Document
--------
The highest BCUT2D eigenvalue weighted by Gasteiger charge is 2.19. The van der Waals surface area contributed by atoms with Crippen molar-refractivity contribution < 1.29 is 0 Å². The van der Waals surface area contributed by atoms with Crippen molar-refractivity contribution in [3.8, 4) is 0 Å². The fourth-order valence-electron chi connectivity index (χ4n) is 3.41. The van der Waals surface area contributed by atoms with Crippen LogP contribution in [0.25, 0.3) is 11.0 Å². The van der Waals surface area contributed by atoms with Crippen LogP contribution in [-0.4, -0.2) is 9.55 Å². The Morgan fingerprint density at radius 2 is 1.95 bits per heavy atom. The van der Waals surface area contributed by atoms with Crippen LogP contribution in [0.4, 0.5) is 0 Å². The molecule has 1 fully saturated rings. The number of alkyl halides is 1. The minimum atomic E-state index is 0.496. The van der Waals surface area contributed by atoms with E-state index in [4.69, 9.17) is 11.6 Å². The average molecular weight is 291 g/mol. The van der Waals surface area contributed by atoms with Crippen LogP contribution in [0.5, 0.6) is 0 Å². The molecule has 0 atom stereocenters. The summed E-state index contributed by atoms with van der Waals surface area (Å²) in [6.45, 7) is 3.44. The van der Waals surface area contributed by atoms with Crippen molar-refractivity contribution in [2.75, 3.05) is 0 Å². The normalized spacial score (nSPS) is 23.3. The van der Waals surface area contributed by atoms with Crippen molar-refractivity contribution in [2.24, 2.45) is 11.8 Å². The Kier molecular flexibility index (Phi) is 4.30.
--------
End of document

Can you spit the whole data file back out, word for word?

The highest BCUT2D eigenvalue weighted by Gasteiger charge is 2.19. The van der Waals surface area contributed by atoms with Crippen molar-refractivity contribution < 1.29 is 0 Å². The van der Waals surface area contributed by atoms with Crippen molar-refractivity contribution in [3.8, 4) is 0 Å². The fourth-order valence-electron chi connectivity index (χ4n) is 3.41. The van der Waals surface area contributed by atoms with Crippen LogP contribution in [0.25, 0.3) is 11.0 Å². The van der Waals surface area contributed by atoms with Crippen LogP contribution in [-0.4, -0.2) is 9.55 Å². The Morgan fingerprint density at radius 2 is 1.95 bits per heavy atom. The van der Waals surface area contributed by atoms with Crippen LogP contribution in [0.4, 0.5) is 0 Å². The molecule has 1 fully saturated rings. The number of alkyl halides is 1. The minimum atomic E-state index is 0.496. The van der Waals surface area contributed by atoms with E-state index in [4.69, 9.17) is 11.6 Å². The average molecular weight is 291 g/mol. The van der Waals surface area contributed by atoms with Crippen LogP contribution in [0.5, 0.6) is 0 Å². The molecule has 0 atom stereocenters. The summed E-state index contributed by atoms with van der Waals surface area (Å²) in [6.45, 7) is 3.44. The van der Waals surface area contributed by atoms with Crippen molar-refractivity contribution in [2.75, 3.05) is 0 Å². The normalized spacial score (nSPS) is 23.3. The van der Waals surface area contributed by atoms with Crippen molar-refractivity contribution in [2.24, 2.45) is 11.8 Å². The Kier molecular flexibility index (Phi) is 4.30.